Calavera Preserve Planning Area Access Control and Habitat Restoration Project
The Restoration Project was implemented in accordance with the Diegan Coastal Sage Scrub Restoration Plan, TransNet EMP Grant Project: Calavera Preserve Planning Area (Restoration Plan), which was prepared by Technology Associates, Inc. (TAIC) (Aug. 24, 2009). The goal of the project was to restore 5 acres of non-native grassland habitat to Diegan coastal sage scrub that is (a) self-sustaining, (b) suitable habitat for the California gnatcatcher, and (3) free of non-native invasive species that could invade adjacent native habitat. In addition to habitat restoration, the City of Carlsbad had an active public outreach program highlighting the benefits of natural open spaces throughout the city.
California Gnatcatcher Genetic Study - FundSource 1 and 2
We examined individual relatedness patterns and population genetic structure among gnatcatcher aggregations throughout coastal southern California from Ventura to San Diego Counties. To accomplish this goal, we developed a set of highly polymorphic microsatellite loci and sampled 268 individuals throughout the range. With genetic analyses we addressed the following questions:1) How many genetically distinguishable populations exist across the U.S. species range?2) Is genetic relatedness among individuals explained by the amount and distribution of suitable habitat?3) What is the range of dispersal distances between presumptive siblings and parents/offspring?4) What are the patterns of genetic diversity within aggregations across the U.S. range and what is the effective population size?5) How do these results impact future management and monitoring efforts aimed at species recovery?
California Gnatcatcher Post-Fire Study
This is a planned 5-year study. The purpose of this study is to: 1) Determine whether there has been further recovery of CAGN in areas burned in 2003 (i.e., occupancy greater than 10%). 2) Determine if there is a difference in CAGN occupancy between areas burned in 2003, 2007, and 2014. 3) Determine the relationship between CAGN occupancy and vegetation composition, cover and structure. 4) Determine the composition, cover, and structure of CSS vegetation in areas with different fire histories and evaluate patterns of vegetation recovery based upon lime since fire, spatial distribution, previous land use, and environmental conditions.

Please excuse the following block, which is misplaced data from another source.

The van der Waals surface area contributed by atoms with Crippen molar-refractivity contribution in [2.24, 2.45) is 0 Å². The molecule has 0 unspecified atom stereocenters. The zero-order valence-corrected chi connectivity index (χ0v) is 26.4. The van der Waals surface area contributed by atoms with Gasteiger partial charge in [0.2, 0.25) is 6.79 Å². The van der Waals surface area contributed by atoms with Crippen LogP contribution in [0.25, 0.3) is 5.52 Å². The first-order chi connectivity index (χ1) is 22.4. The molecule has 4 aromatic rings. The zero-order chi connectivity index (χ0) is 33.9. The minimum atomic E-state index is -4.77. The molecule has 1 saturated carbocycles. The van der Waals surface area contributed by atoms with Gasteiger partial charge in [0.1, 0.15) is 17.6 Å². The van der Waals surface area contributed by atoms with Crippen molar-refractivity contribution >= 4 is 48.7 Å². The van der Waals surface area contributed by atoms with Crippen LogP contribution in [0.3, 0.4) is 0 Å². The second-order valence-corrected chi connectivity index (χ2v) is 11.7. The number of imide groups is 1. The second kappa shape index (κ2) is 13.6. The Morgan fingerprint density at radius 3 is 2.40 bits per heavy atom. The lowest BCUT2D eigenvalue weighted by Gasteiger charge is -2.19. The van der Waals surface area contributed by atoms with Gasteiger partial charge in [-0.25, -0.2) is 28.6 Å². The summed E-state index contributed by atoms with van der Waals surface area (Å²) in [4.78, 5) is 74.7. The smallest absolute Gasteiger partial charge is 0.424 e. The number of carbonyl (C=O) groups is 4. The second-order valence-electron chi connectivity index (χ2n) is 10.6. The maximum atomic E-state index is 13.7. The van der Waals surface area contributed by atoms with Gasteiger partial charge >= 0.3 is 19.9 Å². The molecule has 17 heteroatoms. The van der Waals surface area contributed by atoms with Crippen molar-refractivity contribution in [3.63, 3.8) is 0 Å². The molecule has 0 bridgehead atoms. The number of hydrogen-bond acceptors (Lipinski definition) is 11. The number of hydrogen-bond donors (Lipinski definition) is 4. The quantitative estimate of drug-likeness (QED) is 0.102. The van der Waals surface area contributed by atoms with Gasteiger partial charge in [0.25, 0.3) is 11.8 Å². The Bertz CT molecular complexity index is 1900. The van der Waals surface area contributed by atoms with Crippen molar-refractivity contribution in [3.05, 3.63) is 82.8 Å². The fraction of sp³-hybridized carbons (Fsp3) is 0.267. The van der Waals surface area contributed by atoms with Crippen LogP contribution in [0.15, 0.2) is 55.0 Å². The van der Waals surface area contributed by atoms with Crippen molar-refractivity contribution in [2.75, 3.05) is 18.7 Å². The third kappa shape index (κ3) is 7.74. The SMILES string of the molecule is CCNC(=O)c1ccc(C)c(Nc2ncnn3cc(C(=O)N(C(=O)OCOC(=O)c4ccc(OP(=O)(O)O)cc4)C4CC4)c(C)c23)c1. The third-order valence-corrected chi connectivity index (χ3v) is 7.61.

California Gnatcatcher South Coast Regional Monitoring Program
The USGS, USFWS, SDMMP, and the Nature Reserve of Orange County have joined together to develop a long-term coordinated regional monitoring program for the federally-threatened Coastal California Gnatcatcher (Polioptila californica californica) in the United States portion of the species range. Other participants include CDFW, The Nature Conservancy, Western Riverside RCA, Rancho Mission Viejo Conservancy, Naval Weapons Station Fallbrook, Marine Corp Base Camp Pendleton, Marine Corp Air Station Miramar. The goals of this program are to: 1) determine the population status of California Gnatcatchers in southern California on conserved and military lands; 2) track trends in California Gnatcatcher habitat occupancy over time in southern California to identify when thresholds have been met that trigger management actions; and 3) identify habitat attributes and threats associated with gnatcatcher occupancy in order to develop specific habitat-based management criteria and recommendations. To date, there have been no systematic surveys for this species across southern California. Surveys have been conducted periodically in portions of the gnatcatcher's range, particularly on conserved and military lands. However, these surveys have been conducted in different years and with a variety of methods providing different population metrics and as a result do not provide a region-wide estimate. In addition, during the last 15 years, there have been extremely large wildfires in southern California across a substantial portion of suitable habitat for gnatcatchers and there is little information on their status in these burned areas. The first regional Coastal California Gnatcatcher survey is scheduled for 2016. This survey is planned for conserved lands and those military lands in southern California that choose to participate. The objectives of the regional monitoring program are: 1. In 2016, determine the percent area occupied (PAO) by California Gnatcatchers in modeled high and very high suitability habitat on conserved lands and on participating military lands in southern California. 2. Over the next 15 years, determine long-term trends in California Gnatcatcher PAO and in their colonization and extinction rates in modeled high and very high suitability habitat on conserved lands and participating military lands in southern California and be able to detect at least 30% change in California Gnatcatcher PAO. 3. Beginning in 2016, identify associations between habitat and threat correlates with California Gnatcatcher PAO and with colonization and extinction rates in order to develop biologically meaningful thresholds for management and to specify management criteria and recommendations.
Coastal California Gnatcatcher Habitat Suitability Model for Southern California